Political support has been another complicating factor in the payment program. The program’s first fifteen years coincided with high inflation that rapidly eroded the fiscal impact of PILT payments. In 1994 Congress added a cost of living adjustment to offset the diminished payments, but then a new problem emerged. The formula calculates each county’s entitlement, but Congress must appropriate sufficient funds, and when the earmarked support has fallen short, then the payments have been prorated. From 1995 to 2007, an era dominated by Republican control, the PILT appropriation was always less than each year’s calculated amount. The return of Democratic control in Congress brought adjustments. The Emergency Stabilization Act of 2008 (PL 110-343) mandated that appropriations equal the calculated payments, and the Moving Ahead for Progress in the 21st Century Act of 2012 (PL 112-141) extended this requirement through 2013. Inequities still exist within the formulas, however. Urban counties with large populations still receive PILT payments even though they have broad tax bases and thus less fiscal need for federal compensation, while rural areas with great need for in-lieu compensation often receive less value from PILT than they could generate if the lands were privatized and thus subject to property taxes.



“An Act to Provide for Certain Payments to be Made to Local Governments by the Secretary of the Interior Based upon the Amount of Certain Public Lands within the Boundaries of Such Locality.” Public Law 94-565. (accessed 29 July 2015).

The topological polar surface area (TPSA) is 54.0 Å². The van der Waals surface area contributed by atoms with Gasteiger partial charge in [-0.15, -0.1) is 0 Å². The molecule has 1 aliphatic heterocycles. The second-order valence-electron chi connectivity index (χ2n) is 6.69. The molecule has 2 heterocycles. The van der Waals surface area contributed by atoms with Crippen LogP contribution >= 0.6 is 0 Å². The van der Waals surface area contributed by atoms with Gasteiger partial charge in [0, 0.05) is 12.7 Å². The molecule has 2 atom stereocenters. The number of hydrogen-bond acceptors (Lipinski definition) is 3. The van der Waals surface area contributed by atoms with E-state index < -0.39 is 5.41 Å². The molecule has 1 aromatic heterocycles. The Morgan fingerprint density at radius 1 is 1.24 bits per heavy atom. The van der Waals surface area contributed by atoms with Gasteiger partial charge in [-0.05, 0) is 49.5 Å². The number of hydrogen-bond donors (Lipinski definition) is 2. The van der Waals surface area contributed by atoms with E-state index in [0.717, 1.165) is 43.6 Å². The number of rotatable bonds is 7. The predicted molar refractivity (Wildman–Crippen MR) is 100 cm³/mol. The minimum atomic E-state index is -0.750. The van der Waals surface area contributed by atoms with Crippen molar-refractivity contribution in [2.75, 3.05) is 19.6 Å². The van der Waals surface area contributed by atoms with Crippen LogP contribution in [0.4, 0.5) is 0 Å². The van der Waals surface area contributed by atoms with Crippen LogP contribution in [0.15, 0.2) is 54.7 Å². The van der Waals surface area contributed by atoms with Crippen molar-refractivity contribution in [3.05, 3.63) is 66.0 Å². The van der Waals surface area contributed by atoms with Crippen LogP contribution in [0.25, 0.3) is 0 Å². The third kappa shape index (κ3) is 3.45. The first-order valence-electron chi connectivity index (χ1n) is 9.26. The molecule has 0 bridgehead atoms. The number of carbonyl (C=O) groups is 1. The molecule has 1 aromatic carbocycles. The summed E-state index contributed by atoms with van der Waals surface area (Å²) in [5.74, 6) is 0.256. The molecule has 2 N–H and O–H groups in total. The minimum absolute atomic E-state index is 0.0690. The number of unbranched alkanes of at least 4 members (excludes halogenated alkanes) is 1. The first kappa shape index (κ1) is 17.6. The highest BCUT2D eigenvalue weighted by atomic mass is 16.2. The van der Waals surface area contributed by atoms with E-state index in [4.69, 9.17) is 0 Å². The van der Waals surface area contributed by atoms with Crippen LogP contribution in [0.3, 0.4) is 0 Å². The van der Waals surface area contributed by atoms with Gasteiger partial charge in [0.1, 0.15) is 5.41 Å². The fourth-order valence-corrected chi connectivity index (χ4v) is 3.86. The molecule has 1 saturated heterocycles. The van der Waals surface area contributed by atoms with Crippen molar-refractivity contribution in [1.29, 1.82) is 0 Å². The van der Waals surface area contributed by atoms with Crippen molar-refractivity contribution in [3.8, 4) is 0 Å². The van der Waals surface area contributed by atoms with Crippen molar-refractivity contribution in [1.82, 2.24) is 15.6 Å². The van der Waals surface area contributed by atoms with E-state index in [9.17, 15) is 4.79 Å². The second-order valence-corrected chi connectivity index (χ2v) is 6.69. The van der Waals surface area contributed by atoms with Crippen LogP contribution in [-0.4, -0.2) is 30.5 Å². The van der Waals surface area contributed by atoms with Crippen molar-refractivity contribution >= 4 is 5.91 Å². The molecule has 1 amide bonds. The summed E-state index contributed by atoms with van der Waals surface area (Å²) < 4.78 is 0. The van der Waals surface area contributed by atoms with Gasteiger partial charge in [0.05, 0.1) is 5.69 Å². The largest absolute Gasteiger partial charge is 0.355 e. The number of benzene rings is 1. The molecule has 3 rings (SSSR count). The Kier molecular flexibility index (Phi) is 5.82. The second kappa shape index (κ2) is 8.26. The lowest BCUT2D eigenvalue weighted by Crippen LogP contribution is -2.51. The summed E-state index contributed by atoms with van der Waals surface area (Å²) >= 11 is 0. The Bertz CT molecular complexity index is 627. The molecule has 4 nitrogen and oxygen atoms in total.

Bureau of Land Management. The Federal Land Policy and Management Act of 1976 as Amended: Celebrating 25 Years. (accessed 29 July 2015).

Corn, M. Lynne. PILT (Payments in Lieu of Taxes): Somewhat Simplified. CRS Report for Congress RL 32392. Washington. Congressional Research Service, 2012.

Department of the Interior, Payments in Lieu of Taxes, (accessed 27 July 2015).

Department of the Interior. Fiscal Year 2013 Payments in Lieu of Taxes National Summary. (accessed 29 July 2015).

“Emergency Economic Stabilization Act of 2008.” Public Law 110-343. (accessed 29 July 2015).

“Federal Land Policy and Management Act of 1976.” Public Law 94-579. (accessed 29 July 2015).

Kenyon, Daphne A., and Adam H. Langley. Payments in Lieu of Taxes: Balancing Municipal and Nonprofit Interests. Cambridge, Mass. Lincoln Institute of Land Policy, 2010.

“Moving Ahead for Progress in the 21st Century Act.” Public Law 112-141. (accessed 29 July 2015).

Schuster, Ervin G., Paul R. Beckley, Jennifer M. Bushur, Krista M. Gebert, Michael J. Niccolucci. An analysis of PILT-Related Payments and Likely Property Tax Liability of Federal Resource Management Lands, General Technical Report RMRS GTR-36WWW. Ogden. U.S. Department of Agriculture, Forest Service, Rocky Mountain Research Station, 1999. (accessed 20 May 2015).

Skillen, James R. The Nation’s Largest Landlord: The Bureau of Land Management in the American West. Lawrence. University Press of Kansas, 2009.